"Our system doesn't give you $1,000 for completing a job safety analysis, it gives you 100 points, and 100 points in our system is worth $5. It's a start, it's an igniter," he said. "Incentives don't become this big, huge thing where if you don't do X . . . . The things you do to win points in our system contribute to a strong safety culture."
In January 2011, KL&P Motivation announced it was taking over an AT&T incentive program in which more than 15,000 property leasing agents participate. That account is the largest to date to use the platform. Kaufman said it can work with as few as 100 employees, but his company prefers to start with at least 250 workers. It uses a hierarchy-based database, allowing groups to be added without incurring extra fees. For example, one customer using the platform to improve its safety culture added several states to increase its participation to 2,300 workers, but the company has 23,000 employees in these groups who ultimately can be added, he said. Managers can see reports organized by group, district, plant, etc.
Endorsing OSHA's Position on Incentives
In speeches and webcasts, OSHA Assistant Secretary Dr. David Michaels has stated his agency's position on incentives. "We strongly disapprove of programs that discipline workers for reporting injuries, or that offer workers parties and prizes for not reporting injuries, or programs that award managers large bonuses for driving down their injury rates," he said in a Nov. 16, 2010, speech at the State Plan Safety and Health Symposium in Tumwater, Wash.
"Here's an example of a negative incentive -- the kind of program we don't want to see," Michaels said, according to the text posted by OSHA (www.osha.gov/pls/oshaweb/owadisp.show_document?p_table=SPEECHES&p_id=2320). "A union official at a big petroleum company contacted OSHA a while ago when he saw a 'Safety Message' circulated to contract workers who were building an addition to a refinery. This 'Safety Message' from the general contractor and the refinery management said, in essence, 'If you get injured on the job, you're suspended, and if you don't report the injury, you're suspended.' Wait -- it gets better. The policy warned: 'If you're a supervisor and your workers get hurt on the job, you'll be suspended, too!' The union official who saw this letter had the good sense to contact OSHA -- for which I'm grateful. This allowed OSHA to intervene and make sure that this policy was not implemented. After a discussion with OSHA, the refinery manager rescinded this policy because it doesn't encourage safe work practices; it only makes workers afraid to report their injuries. That's the opposite of what we want."
"Not all safety incentive programs are bad," Michaels continued. "Some employers have programs that reward workers for demonstrating safe work practices, reporting hazards or near misses, or participating in health and safety training or on a health and safety committee. These employers have a better understanding of injury and illness prevention programs. They recognize that focusing on positive behavior will be more productive for a company than punishing workers who report injuries."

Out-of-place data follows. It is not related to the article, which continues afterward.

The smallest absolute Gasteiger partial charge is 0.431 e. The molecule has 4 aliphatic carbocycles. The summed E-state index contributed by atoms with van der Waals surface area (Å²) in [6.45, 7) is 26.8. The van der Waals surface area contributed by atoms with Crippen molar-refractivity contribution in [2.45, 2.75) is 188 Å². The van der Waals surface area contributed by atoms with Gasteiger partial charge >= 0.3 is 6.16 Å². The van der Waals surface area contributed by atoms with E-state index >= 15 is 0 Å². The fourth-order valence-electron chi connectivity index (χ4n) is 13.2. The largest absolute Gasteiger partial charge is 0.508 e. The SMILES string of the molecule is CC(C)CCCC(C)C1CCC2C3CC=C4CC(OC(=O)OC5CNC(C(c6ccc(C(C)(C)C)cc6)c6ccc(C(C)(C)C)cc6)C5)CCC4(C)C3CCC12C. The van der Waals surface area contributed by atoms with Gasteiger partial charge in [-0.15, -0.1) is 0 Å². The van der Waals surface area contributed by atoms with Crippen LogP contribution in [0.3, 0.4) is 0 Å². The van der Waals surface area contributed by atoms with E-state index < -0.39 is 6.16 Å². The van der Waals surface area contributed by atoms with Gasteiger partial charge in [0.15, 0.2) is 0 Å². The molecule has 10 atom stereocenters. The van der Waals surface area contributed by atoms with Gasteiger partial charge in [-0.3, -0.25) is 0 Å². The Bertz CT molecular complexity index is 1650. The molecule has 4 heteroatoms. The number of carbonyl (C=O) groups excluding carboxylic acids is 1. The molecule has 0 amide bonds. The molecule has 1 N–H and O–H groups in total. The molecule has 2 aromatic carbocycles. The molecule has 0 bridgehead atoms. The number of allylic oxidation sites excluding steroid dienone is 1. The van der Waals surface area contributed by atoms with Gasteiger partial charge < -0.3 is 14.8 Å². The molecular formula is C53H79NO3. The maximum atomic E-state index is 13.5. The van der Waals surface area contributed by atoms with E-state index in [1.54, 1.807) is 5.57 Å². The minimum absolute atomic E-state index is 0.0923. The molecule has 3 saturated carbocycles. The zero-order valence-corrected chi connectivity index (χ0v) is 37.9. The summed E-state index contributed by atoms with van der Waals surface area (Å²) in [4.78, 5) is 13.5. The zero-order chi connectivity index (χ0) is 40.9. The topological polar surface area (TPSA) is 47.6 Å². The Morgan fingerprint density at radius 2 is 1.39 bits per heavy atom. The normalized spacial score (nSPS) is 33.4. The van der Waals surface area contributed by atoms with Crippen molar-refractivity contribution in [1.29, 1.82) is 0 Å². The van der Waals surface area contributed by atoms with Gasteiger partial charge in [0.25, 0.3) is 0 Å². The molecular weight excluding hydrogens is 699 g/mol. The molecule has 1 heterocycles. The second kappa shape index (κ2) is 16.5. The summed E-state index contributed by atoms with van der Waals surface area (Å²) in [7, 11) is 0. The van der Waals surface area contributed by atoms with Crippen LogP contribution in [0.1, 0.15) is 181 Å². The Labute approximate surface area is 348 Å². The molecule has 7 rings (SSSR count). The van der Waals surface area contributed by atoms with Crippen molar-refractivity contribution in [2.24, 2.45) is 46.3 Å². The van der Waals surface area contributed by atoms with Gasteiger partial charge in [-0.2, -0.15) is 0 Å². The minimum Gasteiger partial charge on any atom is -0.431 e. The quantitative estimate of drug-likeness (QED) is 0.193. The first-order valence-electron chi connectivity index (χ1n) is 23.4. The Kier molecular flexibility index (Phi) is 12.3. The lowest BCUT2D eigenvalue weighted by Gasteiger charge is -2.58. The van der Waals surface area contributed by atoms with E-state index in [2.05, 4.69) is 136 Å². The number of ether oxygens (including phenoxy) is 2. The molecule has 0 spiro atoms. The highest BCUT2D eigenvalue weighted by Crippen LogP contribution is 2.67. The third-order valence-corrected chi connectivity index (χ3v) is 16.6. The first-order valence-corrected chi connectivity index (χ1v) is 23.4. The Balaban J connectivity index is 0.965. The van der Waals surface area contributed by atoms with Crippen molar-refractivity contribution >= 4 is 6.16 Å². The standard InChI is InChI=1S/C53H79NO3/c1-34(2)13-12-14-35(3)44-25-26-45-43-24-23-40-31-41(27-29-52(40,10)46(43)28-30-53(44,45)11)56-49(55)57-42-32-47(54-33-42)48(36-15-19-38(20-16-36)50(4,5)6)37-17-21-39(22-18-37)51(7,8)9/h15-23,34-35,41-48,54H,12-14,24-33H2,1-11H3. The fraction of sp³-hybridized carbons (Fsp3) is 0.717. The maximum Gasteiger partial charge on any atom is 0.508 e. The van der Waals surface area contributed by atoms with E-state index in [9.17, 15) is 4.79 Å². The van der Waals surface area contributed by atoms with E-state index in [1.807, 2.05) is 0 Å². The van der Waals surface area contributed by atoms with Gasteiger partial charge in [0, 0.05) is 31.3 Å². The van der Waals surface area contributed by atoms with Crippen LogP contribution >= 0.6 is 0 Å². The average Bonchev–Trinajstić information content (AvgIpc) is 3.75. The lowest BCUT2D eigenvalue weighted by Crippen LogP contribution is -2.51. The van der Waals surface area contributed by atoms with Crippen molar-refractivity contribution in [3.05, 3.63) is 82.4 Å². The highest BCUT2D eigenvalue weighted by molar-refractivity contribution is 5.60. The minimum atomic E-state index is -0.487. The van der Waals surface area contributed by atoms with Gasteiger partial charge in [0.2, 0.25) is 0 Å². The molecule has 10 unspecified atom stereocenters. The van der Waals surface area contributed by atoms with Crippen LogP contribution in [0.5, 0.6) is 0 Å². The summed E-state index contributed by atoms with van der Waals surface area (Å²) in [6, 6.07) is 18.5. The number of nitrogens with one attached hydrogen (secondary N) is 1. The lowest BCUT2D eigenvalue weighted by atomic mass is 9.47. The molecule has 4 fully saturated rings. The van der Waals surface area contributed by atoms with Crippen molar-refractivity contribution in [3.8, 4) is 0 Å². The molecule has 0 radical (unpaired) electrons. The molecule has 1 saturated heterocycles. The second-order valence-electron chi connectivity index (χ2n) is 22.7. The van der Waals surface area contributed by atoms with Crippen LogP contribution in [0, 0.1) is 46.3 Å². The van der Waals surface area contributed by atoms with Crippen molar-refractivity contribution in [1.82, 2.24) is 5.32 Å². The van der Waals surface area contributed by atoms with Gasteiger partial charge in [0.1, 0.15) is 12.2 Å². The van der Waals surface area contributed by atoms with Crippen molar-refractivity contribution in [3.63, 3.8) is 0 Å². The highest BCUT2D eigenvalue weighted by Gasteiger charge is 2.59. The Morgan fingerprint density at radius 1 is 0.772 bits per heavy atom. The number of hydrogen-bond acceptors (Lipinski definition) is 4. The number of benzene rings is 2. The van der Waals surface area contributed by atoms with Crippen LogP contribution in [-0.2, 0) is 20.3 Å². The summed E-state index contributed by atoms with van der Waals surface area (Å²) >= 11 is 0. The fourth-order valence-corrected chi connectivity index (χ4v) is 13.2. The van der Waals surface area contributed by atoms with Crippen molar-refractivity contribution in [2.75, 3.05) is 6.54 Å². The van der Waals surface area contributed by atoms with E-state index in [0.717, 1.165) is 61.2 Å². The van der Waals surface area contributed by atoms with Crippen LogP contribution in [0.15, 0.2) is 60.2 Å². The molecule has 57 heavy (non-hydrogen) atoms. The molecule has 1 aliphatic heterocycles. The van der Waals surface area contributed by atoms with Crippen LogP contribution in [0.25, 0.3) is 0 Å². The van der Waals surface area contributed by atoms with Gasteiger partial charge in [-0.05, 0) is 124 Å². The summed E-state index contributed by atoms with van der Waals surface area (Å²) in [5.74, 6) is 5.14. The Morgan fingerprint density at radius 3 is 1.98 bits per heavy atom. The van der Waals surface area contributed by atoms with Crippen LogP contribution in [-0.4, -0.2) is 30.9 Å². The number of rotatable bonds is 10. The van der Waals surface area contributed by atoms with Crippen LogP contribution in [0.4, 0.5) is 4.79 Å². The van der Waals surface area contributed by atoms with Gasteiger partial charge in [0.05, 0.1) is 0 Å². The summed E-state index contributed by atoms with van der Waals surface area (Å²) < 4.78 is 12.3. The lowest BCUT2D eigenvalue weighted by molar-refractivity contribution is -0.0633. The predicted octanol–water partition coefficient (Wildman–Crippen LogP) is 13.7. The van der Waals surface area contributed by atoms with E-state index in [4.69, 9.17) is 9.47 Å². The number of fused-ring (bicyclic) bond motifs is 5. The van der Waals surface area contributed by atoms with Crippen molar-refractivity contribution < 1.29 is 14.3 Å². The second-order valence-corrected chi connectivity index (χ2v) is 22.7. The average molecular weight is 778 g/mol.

Kaufman said he and Michaels are thinking alike. "They don't want programs based on lagging indicators; I couldn't agree more," said Kaufman. He said I2P2, the Injury and Illness Prevention Programs rule that is a Michaels priority, is the right idea: a proactive, preventative approach because it would require employers to find and fix recognized hazards before they contribute to injuries, illness, or deaths.
No More 'Old-School' Thinking
The platform has been used successfully by mining companies, construction contractors, and oil & gas companies, among others. These sectors are considered high-hazard industries, and some make heavy use of contract workers and have unionized workforces. Asked whether these are difficult worker populations to motivate and industries where it is particularly challenging to accomplish significant, long-term safety improvements, Kaufman said that question is commonly asked early in conversations with potential clients and others. It starts with dysfunctional cultures – labor vs. management, management vs. union, a management command-and-control attitude that was the norm 30 years ago, in his words.
"As we get deeper and deeper into the new millennium, I think these ways of thinking are really being looked at as the old school," he said. "More and more companies are understanding that at least to have a healthy culture, you have to have one where the barriers are broken down between the we's and the they's, and everybody's got to play a part in the improvement of the culture." He said most foremen are elevated to foremen because they were the best technicians, but they are now managers who haven't had training to do that job. The platform provides leadership training, which is part of the concept of sustainable culture improvement. Top to bottom, it seeks to change the roles – foremen and supervisors change to become coaches, top-level managers change to become leaders.
A five- to seven-year process takes place in which all of this is utilized, he repeated. Kaufman said it doesn't have to be expensive, it just requires using the same toolbox and the same terms.
This article originally appeared in the April 2011 issue of Occupational Health & Safety.